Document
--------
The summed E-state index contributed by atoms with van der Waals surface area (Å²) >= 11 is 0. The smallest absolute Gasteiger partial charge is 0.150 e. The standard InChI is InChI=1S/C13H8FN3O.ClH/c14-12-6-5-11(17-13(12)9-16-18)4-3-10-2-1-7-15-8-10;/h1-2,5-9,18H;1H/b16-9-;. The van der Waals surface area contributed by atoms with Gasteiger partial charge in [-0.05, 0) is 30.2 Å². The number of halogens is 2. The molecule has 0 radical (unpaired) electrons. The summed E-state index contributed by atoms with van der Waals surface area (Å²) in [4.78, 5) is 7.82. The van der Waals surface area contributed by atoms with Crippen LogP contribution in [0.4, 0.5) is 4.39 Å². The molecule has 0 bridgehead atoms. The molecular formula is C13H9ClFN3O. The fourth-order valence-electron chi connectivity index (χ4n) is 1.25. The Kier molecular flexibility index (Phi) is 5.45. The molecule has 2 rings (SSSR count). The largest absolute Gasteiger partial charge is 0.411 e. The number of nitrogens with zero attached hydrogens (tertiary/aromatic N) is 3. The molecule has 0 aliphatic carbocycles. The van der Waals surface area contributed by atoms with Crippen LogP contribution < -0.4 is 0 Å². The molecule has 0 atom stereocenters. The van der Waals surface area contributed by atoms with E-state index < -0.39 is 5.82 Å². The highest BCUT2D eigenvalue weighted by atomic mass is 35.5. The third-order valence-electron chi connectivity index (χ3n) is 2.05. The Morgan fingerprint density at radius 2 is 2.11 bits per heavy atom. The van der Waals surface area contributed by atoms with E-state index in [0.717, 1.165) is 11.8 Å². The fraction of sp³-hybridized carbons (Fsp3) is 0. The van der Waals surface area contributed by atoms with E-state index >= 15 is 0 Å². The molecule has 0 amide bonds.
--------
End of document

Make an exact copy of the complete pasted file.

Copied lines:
The summed E-state index contributed by atoms with van der Waals surface area (Å²) >= 11 is 0. The smallest absolute Gasteiger partial charge is 0.150 e. The standard InChI is InChI=1S/C13H8FN3O.ClH/c14-12-6-5-11(17-13(12)9-16-18)4-3-10-2-1-7-15-8-10;/h1-2,5-9,18H;1H/b16-9-;. The van der Waals surface area contributed by atoms with Gasteiger partial charge in [-0.05, 0) is 30.2 Å². The number of halogens is 2. The molecule has 0 radical (unpaired) electrons. The summed E-state index contributed by atoms with van der Waals surface area (Å²) in [4.78, 5) is 7.82. The van der Waals surface area contributed by atoms with Crippen LogP contribution in [0.4, 0.5) is 4.39 Å². The molecule has 0 bridgehead atoms. The molecular formula is C13H9ClFN3O. The fourth-order valence-electron chi connectivity index (χ4n) is 1.25. The Kier molecular flexibility index (Phi) is 5.45. The molecule has 2 rings (SSSR count). The largest absolute Gasteiger partial charge is 0.411 e. The number of nitrogens with zero attached hydrogens (tertiary/aromatic N) is 3. The molecule has 0 aliphatic carbocycles. The van der Waals surface area contributed by atoms with Crippen LogP contribution < -0.4 is 0 Å². The molecule has 0 atom stereocenters. The van der Waals surface area contributed by atoms with E-state index < -0.39 is 5.82 Å². The highest BCUT2D eigenvalue weighted by atomic mass is 35.5. The third-order valence-electron chi connectivity index (χ3n) is 2.05. The Morgan fingerprint density at radius 2 is 2.11 bits per heavy atom. The van der Waals surface area contributed by atoms with E-state index in [0.717, 1.165) is 11.8 Å². The fraction of sp³-hybridized carbons (Fsp3) is 0. The van der Waals surface area contributed by atoms with E-state index >= 15 is 0 Å². The molecule has 0 amide bonds.